There are 139 Chinese poems in the new book “The Sunlight that Lost the Glass Window,” and the fact they’re all written by one artificially intelligent bot doesn’t make local scholars too pleased.
“It disgusted me with its slippery tone and rhythm,” poet Yu Jian told local newspaper China Youth Daily, according to the South China Morning Post. “The sentences were aimless and superficial, lacking the inner logic for emotional expression.”
Others said computers couldn’t create poetry because they weren’t alive, and that the work could “kill our beloved art.”
The book’s contentious author is Xiaoice, a natural-language chat bot developed by Microsoft in 2014. It debuted to great fanfare on the Chinese blogging site Weibo and has since interacted with tens of millions of users both online and in the app.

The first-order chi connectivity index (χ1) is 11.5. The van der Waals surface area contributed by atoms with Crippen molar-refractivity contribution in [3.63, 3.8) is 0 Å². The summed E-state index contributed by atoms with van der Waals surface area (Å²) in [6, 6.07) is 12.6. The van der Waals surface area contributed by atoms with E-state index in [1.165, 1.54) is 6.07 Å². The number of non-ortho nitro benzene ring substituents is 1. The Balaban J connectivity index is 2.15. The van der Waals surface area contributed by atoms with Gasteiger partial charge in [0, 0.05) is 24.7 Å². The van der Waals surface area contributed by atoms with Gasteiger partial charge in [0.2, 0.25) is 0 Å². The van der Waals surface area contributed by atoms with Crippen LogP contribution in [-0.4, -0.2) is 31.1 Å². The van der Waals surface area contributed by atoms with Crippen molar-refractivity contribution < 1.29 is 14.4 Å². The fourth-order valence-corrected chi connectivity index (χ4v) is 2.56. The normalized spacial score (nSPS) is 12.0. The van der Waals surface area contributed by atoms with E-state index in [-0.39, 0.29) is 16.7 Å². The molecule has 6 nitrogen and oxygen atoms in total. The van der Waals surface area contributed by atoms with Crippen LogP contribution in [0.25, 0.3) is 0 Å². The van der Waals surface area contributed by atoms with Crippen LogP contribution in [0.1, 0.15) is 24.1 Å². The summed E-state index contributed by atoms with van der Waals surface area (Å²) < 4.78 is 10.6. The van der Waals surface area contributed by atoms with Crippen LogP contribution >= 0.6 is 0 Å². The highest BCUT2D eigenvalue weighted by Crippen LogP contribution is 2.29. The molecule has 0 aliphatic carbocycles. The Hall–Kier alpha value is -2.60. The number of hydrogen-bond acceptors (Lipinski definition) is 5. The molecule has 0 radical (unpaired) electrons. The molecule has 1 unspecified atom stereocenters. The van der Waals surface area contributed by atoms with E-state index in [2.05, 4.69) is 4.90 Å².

Xiaoice’s breakout book was met with mixed reviews, however. Some praised the technology’s innovative leap from conversation to creative efforts, including one professor who embraced the new take on the art form.
“This is what we call a poetic jump,” Zhang Zonggang, of Nanjing University, told the SCMP.
But there were also purists who wholeheartedly rejected the premise that poetry could come from AI.
“A computer that has not lived life cannot write a poem,” Shanghai-based poet Ding Shaoguo told the SCMP.
Here is one of Xiaoice’s poems, if you want to judge for yourself:
The rain is blowing through the sea/ A bird in the sky/ A night of light and calm/ Sunlight/ Now in the sky/ Cool heart/ The savage north wind/ When I found a new world.